The personal stories, for instance her meeting a eunuch, add a layer to the book as well as serving as a reminder that this lifestyle is not far removed from the present day. This is balanced though the use of historical harem women and the battles they fought, whether between themselves or with the men who control them.
It isn’t only the dispelling of myths that surround harem women that Croutier attends to; she also dispels myths about the eunuchs. Of particular interest is the division of eunuch jobs based on skin color (and I wish there had been some analysis of why there was such a division) but also what a eunuch’s life could be like. It is here that Croutier does bring in Chinese harem life in addition to Turkish.
There is also a wonderful bit about Lady Mary Montagu.
Nice little book about the Black Death and the effects, with most of the focus (understandably so) on England. Love the use of color in the page backgNice little book about the Black Death and the effects, with most of the focus (understandably so) on England. Love the use of color in the page backgrounds....more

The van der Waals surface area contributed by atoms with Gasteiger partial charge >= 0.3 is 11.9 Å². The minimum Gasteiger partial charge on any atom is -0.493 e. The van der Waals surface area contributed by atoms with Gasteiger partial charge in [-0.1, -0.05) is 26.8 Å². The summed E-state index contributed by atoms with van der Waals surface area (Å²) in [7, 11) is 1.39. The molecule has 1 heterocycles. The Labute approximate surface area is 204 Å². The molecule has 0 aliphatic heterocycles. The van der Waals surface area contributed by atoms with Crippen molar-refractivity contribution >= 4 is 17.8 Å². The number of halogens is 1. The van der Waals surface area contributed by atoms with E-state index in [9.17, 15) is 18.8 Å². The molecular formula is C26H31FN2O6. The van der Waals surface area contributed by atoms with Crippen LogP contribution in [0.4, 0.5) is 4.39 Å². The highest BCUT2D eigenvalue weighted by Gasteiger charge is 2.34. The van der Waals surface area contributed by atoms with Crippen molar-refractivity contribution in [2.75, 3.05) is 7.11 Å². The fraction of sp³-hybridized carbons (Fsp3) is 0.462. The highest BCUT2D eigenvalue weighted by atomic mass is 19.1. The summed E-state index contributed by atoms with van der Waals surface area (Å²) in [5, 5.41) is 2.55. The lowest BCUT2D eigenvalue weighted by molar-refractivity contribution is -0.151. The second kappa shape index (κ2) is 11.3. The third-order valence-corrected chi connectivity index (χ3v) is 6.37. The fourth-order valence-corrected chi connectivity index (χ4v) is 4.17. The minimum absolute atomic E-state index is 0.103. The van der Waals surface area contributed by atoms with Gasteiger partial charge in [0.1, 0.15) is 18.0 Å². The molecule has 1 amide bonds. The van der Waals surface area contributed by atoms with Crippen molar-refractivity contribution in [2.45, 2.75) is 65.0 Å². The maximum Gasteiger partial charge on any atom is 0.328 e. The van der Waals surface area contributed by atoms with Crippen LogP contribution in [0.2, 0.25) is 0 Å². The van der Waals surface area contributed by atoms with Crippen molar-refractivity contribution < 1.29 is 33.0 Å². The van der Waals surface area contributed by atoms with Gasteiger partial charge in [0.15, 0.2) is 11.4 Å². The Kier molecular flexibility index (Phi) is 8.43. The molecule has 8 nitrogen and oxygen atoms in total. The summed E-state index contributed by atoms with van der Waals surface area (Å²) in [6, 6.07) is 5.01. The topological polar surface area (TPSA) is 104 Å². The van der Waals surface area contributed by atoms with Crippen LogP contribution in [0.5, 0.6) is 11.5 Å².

This installment finds everyone’s favorite wine taster, Benjamin facing a family crisis. It’s a cozy mystery, so one caDisclaimer: ARC via Netgalley.
This installment finds everyone’s favorite wine taster, Benjamin facing a family crisis. It’s a cozy mystery, so one can pretty much figure out how that ends before even opening the book.
However, the charm of this series rests not on the mystery but on the Cooker family and the scenery where the series takes place. This series is something that you enjoy not because it is on the level of Ruth Rendell, but because it is a pleasant hour that concerns wine and food, with a little mystery thrown in for good measure.
As a plus to this, the Cooker family is believable family in the sense that the family is clearly a close one without being too over repetitive in saying it is one. In other words, the Cooker family is a happy family in a way that does not defy belief. It is fun spending time with them, and they are the type of family that you might want to stay with will visiting France.